The possibility that quantum processing with nuclear spins might be operative in the brain is proposed and then explored. Phosphorus is identified as the unique biological element with a nuclear spin that can serve as a qubit for such putative quantum processing – a neural qubit – while the phosphate ion is the only possible qubit-transporter. We identify the “Posner molecule”, Ca9(PO4)6, as the unique molecule that can protect the neural qubits on very long times and thereby serve as a (working) quantum-memory. A central requirement for quantum-processing is quantum entanglement. It is argued that the enzyme catalyzed chemical reaction which breaks a pyrophosphate ion into two phosphate ions can quantum entangle pairs of qubits. Posner molecules, formed by binding such phosphate pairs with extracellular calcium ions, will inherit the nuclear spin entanglement. A mechanism for transporting Posner molecules into presynaptic neurons during a “kiss and run” exocytosis, which releases neurotransmitters into the synaptic cleft, is proposed. Quantum measurements can occur when a pair of Posner molecules chemically bind and subsequently melt, releasing a shower of intra-cellular calcium ions that can trigger further neurotransmitter release and enhance the probability of post-synaptic neuron firing. Multiple entangled Posner molecules, triggering non-local quantum correlations of neuron firing rates, would provide the key mechanism for neural quantum processing. Implications, both in vitro and in vivo, are briefly mentioned.
Researcher Matthew Fisher’s interest in neural nuclear spin processing was stimulated by a paper that explored the effects of different isotopes of lithium on rats. Li naturally occurs in the ratio 92.6% Li-7 and 7.4% Li-6. Somewhat quizzically, mothers given the Li-7 isotope were less stimulated and ignored their pups while the Li-6 moms were maternalistic and nursed more. The interesting part for us here, is that while Li-7 has spin 3/2 and a short Tcoh of just a few seconds, Li-6 has an “honorary” spin 1/2 due to its electric dipole moment and a nice 5 minute long Tcoh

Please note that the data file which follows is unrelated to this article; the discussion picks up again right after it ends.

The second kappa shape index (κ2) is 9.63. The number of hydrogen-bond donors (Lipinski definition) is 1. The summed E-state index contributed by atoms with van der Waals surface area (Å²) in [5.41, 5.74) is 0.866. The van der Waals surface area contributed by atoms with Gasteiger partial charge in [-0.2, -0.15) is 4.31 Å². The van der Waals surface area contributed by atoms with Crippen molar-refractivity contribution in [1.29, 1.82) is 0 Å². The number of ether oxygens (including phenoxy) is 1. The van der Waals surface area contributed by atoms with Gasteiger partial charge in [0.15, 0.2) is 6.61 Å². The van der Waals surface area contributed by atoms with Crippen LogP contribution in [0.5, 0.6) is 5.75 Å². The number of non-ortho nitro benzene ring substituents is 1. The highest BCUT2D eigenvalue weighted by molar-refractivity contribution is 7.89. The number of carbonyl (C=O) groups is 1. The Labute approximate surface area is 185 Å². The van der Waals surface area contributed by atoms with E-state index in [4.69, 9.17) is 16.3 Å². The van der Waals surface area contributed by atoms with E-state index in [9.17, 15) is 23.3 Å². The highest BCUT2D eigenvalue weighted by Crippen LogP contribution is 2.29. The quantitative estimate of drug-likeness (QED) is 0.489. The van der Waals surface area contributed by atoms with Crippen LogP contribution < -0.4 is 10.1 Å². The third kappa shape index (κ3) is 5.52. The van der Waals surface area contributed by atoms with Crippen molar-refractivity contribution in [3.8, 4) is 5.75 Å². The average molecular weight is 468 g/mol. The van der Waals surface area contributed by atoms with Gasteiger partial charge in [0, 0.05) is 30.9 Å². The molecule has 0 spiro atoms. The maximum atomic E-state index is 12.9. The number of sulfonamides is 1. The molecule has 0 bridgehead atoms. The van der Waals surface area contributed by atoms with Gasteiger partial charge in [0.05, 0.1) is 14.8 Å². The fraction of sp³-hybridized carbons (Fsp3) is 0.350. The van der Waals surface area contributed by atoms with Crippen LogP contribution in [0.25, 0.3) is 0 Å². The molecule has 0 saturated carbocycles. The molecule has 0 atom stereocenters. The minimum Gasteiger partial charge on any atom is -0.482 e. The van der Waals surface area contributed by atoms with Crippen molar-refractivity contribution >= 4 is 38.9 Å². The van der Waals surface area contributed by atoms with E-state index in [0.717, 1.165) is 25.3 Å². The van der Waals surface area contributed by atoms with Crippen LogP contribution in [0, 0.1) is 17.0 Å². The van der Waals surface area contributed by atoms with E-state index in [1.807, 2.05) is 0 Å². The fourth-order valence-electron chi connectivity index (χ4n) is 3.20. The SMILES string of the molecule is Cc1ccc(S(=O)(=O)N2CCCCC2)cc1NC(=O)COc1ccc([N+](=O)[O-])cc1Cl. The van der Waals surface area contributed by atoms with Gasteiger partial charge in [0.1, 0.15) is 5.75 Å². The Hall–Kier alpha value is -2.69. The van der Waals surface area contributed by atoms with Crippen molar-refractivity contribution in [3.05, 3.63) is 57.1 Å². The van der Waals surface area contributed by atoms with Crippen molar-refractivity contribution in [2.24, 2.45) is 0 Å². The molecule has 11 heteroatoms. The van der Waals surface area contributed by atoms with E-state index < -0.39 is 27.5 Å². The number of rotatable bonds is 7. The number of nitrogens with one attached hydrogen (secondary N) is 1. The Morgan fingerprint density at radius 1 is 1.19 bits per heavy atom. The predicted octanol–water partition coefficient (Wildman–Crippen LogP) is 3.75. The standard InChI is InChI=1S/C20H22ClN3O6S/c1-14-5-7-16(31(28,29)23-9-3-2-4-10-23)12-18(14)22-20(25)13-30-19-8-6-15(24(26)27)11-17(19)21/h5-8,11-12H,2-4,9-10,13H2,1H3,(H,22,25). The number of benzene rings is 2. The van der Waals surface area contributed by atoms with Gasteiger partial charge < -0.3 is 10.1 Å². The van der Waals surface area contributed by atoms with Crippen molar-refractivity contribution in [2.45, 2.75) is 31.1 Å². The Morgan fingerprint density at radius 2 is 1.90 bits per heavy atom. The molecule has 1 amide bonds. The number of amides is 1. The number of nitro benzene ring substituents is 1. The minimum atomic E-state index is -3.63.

Fisher intends to re-explore the older Li isotope work and further refine the mechanisms and any potential shortfalls of the Posner conception. As alluded to above, electron spin itself is still a relatively obscure concept in biology save for a few niche revelations on things like chemical compasses or other radical pair-pair inspired biologics. Yet free radicals (unpaired electron spins) have a magnetic moment 1,000 or so times larger than that of a proton. Their presence alone could be a significant factor in things like phosphorus nuclear spin decoherence
pair of entangled Posner molecules in (a). The purple dashed lines represent singlet entangled phosphorus nuclear spins. Acomplex of highly entangled Posner molecules in (b). With two pairs of entangled Posner molecules, labelled(a; a0) and(b; b0) as in panel (c),a chemical binding between one member in each pair – the black box connecting(a; b)- can change the probability of a subsequent bindingof the other members of the pair,(a0; b0). If the Posner molecules chemically bind after being transported into two presynaptic neurons asdepicted in (d), they will be susceptible to melting, releasing their calcium into the cytoplasm enhancing neurotransmitter release, therebystimulating (quantum) entangled postsynaptic neuron firingrelease, thereby stimulating (quantum) entangled postsynaptic neuron firing
SOURCES – Arxiv, Physorg